Sexual Assault: Action, Not Just Awareness
April is national Sexual Assault Awareness Month. But as a woman, I know I’m not alone when I say that this issue is on my mind more than I want to admit—whether it’s walking on the street alone, waiting for an Uber at night, or especially when I think about young women and the gap in sex education in every aspect of their lives. Sexual assault is an issue confronting our culture daily and it’s much more pervasive than it should be.
All too often, we learn about rape as a mysterious person hiding in a dark alley, waiting to jump out and attack. What young people don’t often learn is that three out of four rapes are perpetrated by someone the victim knows — from a sports coach or teacher, to a friend or even a romantic partner. These gaps happen because we don’t teach young people to always protect themselves and be street smart and aware, regardless of the audience. We also don’t teach consent and respect as part of the core health and sexuality conversation.
Preventing rape isn’t about teaching women to carry pepper spray, or not walk alone at night, or not get too drunk. Preventing rape is about teaching young people — both men and women — the basis for healthy sexual relationships: at once de-stigmatizing sex, and teaching the importance of consent and the ways that it can be compromised. For example, in the case of coercive sex: Yes doesn’t mean Yes if an intern is being propositioned by her boss, because the threat results from the difference in power dynamics between the two parties. Another example of compromised consent surfaces when someone is too intoxicated to respond in a coherent way. We need to teach young people to intervene if they witness something that they don’t think is healthy or safe. We also need to continue to promote equality between the sexes.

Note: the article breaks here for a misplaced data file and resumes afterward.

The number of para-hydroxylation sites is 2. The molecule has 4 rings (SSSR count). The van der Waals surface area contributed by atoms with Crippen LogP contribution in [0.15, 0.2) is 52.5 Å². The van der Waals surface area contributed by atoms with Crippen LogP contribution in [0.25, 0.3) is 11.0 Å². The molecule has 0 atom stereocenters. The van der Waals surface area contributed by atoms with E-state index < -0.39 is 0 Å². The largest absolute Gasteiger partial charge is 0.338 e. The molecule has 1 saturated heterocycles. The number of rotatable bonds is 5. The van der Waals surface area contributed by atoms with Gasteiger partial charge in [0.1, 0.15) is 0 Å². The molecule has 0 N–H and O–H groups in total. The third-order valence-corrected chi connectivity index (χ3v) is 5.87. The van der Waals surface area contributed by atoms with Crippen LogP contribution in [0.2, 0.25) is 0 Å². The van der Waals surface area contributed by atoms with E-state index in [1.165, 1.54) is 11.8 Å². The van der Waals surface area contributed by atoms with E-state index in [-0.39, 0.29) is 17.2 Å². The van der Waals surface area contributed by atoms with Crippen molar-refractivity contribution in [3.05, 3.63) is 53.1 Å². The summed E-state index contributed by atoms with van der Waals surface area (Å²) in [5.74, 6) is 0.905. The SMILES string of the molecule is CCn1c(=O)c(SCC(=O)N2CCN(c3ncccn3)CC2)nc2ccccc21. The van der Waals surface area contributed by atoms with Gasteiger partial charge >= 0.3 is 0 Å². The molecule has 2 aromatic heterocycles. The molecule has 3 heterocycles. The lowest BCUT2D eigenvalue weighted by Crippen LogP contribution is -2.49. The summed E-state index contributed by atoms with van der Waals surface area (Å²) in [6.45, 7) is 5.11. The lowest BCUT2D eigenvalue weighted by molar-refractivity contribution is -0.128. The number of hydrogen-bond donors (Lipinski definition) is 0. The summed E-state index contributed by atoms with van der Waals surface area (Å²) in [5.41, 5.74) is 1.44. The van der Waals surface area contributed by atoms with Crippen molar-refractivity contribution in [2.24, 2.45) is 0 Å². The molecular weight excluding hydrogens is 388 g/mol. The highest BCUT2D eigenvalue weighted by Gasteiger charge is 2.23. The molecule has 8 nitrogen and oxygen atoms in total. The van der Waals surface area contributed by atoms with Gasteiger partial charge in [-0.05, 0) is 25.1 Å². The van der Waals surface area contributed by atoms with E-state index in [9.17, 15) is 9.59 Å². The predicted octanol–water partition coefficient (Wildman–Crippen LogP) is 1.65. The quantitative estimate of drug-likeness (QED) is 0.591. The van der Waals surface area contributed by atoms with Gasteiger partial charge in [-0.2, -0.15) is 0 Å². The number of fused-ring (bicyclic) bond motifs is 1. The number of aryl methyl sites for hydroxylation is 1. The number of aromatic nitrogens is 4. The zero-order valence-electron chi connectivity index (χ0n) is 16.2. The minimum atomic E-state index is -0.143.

Statistics of rape in our country are extremely unreliable, because so many rapes go unreported. This is attributed to our culture of victim-blaming, fear of retaliation by the perpetrator, unreliable legal processes, and bias against women, among other factors. If we work to make spaces safe for assault survivors to come forward, and with invest in anti-sexual assault education for youth, we can begin to create a safer country.